College of Agriculture

Blakely Green

Graduate Student in Biology

Blakeley Green grew up in Tulare County, the second leading agricultural county in the nation. The Visalia native’s father worked in the animal nutrition industry her whole life. But despite being surrounded by agriculture’s influence, Green had no interest in pursuing a career in the agricultural industry.

Growing up, Green’s interests had centered around music. In high school, she played various instruments such as the clarinet, saxophone, and guitar. She was as surprised as anyone when she decided to change her major from psychology to agriculture with an option in crops, horticulture, and land resource management. Her change of heart came in an introductory English course during her freshmen year at Chico State. The teacher played a documentary in class called Food Inc., which sparked her curiosity about how people raise not just their livestock, but also their crops.

Entering Audrey Denny’s introduction to plant science lab, Green didn’t expect much other than to learn about plants. It turned out that Denney’s class would be the influence she needed to switch her major to agriculture.

“Audrey opened my eyes to all the possibilities within plant science, and that unlocked a passion I didn’t realize I had,” Green said.

After graduating with her degree in agriculture and an option in crops, horticulture and land resource management in 2015, Green is now pursuing her master’s degree in biology and aspires to focus her career on insects and their effects on various crops. Her dream would be to be able to bridge the gap in research between the laboratory work and field work.

“I personally enjoy doing both lab work and field work,” Green said, “and many times, it is hard in research to do both and be successful.”

Another big inspiration during her college career has been Betsy Boyd, a plant science professor at Chico State. Over the past couple years, Green has not only worked with Professor Boyd on various insect research projects, but she also fulfilled her undergrad internship requirement by helping Boyd survey numerous locations around the Chico area for mistletoe.

Green’s research experience started in 2012 while working with Boyd and one of her graduate students on a navel orange worm project. From there, she moved into a Pacific Coast Producers grant in 2013, in which she would go out to the field with Boyd and collect Bermuda grass samples, then prepare them for a future nutrient analysis. 

In the summer of 2013, Green conducted a survey of mistletoe along water banks in Butte County. The field sites included the Sacramento River, Feather River, Big Chico Creek, and Butte Creek. She collected plant samples from each tree to identify which species were susceptible to mistletoe and which ones were not. Green also collected mistletoe samples to determine the major species of mistletoe being found around Butte County.

Green’s current research focuses on the psocoptera bug, commonly known as booklice. Since 2014, Green and Boyd have been studying the biological and ecological implications of this species found in almond and pistachio orchards in California.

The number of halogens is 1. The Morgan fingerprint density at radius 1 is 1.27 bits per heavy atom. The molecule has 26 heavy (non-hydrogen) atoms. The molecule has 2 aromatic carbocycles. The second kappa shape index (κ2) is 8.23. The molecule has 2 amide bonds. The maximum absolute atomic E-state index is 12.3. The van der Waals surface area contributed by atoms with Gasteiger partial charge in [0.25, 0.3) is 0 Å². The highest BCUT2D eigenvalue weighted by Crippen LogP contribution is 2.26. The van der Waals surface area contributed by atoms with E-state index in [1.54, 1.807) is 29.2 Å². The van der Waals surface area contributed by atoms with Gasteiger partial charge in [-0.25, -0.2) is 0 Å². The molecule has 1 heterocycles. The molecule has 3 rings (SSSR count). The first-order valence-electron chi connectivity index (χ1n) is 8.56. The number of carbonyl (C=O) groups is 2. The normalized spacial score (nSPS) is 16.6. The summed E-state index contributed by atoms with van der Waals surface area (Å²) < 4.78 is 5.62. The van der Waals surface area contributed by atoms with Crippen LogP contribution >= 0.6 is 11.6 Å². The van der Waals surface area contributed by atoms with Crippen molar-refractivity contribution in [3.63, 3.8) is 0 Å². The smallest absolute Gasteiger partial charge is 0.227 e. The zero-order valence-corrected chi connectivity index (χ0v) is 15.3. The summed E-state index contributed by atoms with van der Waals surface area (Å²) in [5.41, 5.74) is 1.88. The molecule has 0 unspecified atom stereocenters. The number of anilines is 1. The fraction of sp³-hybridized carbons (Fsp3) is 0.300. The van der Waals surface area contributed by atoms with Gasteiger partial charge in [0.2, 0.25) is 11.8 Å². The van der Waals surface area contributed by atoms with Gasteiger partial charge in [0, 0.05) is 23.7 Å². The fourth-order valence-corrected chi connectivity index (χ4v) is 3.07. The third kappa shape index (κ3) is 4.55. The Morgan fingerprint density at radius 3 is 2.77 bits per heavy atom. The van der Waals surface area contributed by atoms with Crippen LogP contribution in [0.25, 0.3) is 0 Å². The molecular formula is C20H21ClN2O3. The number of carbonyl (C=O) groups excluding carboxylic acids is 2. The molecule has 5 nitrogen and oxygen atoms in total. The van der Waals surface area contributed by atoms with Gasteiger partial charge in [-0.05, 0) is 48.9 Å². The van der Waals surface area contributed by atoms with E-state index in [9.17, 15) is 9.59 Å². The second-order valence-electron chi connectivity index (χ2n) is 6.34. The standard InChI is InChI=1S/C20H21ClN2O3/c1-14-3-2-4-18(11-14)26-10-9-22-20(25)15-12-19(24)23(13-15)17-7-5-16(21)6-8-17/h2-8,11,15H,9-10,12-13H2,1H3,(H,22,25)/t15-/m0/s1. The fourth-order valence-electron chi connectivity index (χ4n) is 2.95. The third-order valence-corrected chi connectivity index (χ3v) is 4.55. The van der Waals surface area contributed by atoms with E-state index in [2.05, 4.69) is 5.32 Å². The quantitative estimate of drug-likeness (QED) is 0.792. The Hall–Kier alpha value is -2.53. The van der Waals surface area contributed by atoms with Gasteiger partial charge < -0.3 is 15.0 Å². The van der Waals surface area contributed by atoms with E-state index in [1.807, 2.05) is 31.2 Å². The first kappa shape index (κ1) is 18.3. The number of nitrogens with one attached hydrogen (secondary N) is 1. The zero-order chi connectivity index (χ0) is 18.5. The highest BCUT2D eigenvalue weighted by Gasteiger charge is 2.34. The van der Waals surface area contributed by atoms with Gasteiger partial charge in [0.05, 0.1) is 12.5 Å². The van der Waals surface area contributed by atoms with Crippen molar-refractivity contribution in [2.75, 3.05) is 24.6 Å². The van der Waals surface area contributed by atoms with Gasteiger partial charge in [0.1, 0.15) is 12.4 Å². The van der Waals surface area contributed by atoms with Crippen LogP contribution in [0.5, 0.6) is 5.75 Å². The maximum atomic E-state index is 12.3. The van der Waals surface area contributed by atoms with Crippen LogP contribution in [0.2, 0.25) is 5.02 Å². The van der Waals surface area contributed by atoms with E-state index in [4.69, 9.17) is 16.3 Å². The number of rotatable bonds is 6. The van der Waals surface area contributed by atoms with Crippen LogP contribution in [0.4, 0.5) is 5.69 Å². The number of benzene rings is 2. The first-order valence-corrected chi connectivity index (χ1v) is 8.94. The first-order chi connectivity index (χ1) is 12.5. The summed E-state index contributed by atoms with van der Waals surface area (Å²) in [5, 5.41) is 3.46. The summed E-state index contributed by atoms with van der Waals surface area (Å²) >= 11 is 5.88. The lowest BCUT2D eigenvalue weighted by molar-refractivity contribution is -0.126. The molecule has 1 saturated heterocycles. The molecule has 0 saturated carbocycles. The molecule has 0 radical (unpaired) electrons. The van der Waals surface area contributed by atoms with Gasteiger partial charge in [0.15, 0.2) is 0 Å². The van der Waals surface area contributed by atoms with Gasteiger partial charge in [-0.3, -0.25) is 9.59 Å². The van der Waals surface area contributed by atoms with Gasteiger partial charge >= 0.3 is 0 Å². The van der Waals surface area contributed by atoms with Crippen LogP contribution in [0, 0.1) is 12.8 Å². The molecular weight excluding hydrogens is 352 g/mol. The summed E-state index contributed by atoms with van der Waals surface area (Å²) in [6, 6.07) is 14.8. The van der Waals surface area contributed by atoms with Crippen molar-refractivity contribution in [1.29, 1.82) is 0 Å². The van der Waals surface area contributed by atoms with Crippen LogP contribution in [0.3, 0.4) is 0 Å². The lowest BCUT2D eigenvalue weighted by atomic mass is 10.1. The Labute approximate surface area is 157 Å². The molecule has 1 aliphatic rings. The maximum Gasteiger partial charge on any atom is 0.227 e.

In November of 2015, Green was invited to present her psocoptera research at the California State University Agriculture Research Institute (ARI) annual showcase in Long Beach. She presented on the four species and the number of psocids collected in almond and pistachio plant material found in orchards in Madera and Kern Counties in February 2014.

Green credits her success and interest in horticulture to Boyd and Denny.

“I am incredibly grateful both to both of them for opening my eyes to the research world, specifically in horticulture and insects,” she said.

Green’s plans for the next couple years include finishing her master’s degree and becoming more involved with agricultural research. In the next five years, Green sees herself working with farmers to further understand why they use certain practices and how to make their procedures specific to each crop and field to help the farmers be as productive as they can be.

When it comes to her time spent at the College of Agriculture, Green specifically enjoys the community aspect.

“When walking into Plumas Hall, there is always a presence of welcome and openness towards all who enter” she said. “That feeling of community is hard to come by at many different institutions and we are so lucky in the College of Ag to have that.”

Her advice for students entering the College of Agriculture is to get involved where they can and don’t be afraid to explore all options. Green has learned this from firsthand experience and urges others to keep doors open for the different opportunities that the College of Agriculture offers.

“If I hadn’t chosen to explore crops and horticulture while under a psychology major, I would have never known the passion I have for agriculture,” Green said.